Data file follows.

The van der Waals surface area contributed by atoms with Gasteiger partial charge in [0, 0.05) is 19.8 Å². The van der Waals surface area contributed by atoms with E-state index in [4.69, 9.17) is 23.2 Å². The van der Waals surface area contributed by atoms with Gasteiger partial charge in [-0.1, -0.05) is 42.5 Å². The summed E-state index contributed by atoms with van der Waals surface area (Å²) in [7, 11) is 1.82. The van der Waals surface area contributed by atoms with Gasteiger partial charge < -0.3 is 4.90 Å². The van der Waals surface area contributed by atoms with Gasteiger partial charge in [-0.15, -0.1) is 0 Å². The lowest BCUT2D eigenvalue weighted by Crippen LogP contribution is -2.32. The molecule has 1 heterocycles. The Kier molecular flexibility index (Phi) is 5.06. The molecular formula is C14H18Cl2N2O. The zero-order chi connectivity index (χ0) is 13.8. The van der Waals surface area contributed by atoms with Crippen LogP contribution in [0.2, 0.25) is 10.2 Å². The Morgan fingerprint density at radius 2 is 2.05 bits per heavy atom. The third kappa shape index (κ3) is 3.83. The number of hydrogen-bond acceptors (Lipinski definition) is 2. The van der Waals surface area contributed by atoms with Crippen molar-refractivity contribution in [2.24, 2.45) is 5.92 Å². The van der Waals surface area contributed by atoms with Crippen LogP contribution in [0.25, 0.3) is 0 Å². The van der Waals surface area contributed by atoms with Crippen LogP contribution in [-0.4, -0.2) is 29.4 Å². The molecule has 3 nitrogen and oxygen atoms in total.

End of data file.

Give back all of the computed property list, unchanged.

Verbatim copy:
The van der Waals surface area contributed by atoms with Gasteiger partial charge in [0, 0.05) is 19.8 Å². The van der Waals surface area contributed by atoms with E-state index in [4.69, 9.17) is 23.2 Å². The van der Waals surface area contributed by atoms with Gasteiger partial charge in [-0.1, -0.05) is 42.5 Å². The summed E-state index contributed by atoms with van der Waals surface area (Å²) in [7, 11) is 1.82. The van der Waals surface area contributed by atoms with Gasteiger partial charge < -0.3 is 4.90 Å². The van der Waals surface area contributed by atoms with Gasteiger partial charge in [-0.15, -0.1) is 0 Å². The lowest BCUT2D eigenvalue weighted by Crippen LogP contribution is -2.32. The molecule has 1 heterocycles. The Kier molecular flexibility index (Phi) is 5.06. The molecular formula is C14H18Cl2N2O. The zero-order chi connectivity index (χ0) is 13.8. The van der Waals surface area contributed by atoms with Crippen LogP contribution in [0.2, 0.25) is 10.2 Å². The Morgan fingerprint density at radius 2 is 2.05 bits per heavy atom. The third kappa shape index (κ3) is 3.83. The number of hydrogen-bond acceptors (Lipinski definition) is 2. The van der Waals surface area contributed by atoms with Crippen molar-refractivity contribution in [2.24, 2.45) is 5.92 Å². The van der Waals surface area contributed by atoms with Crippen LogP contribution in [0.25, 0.3) is 0 Å². The van der Waals surface area contributed by atoms with Crippen LogP contribution in [-0.4, -0.2) is 29.4 Å². The molecule has 3 nitrogen and oxygen atoms in total.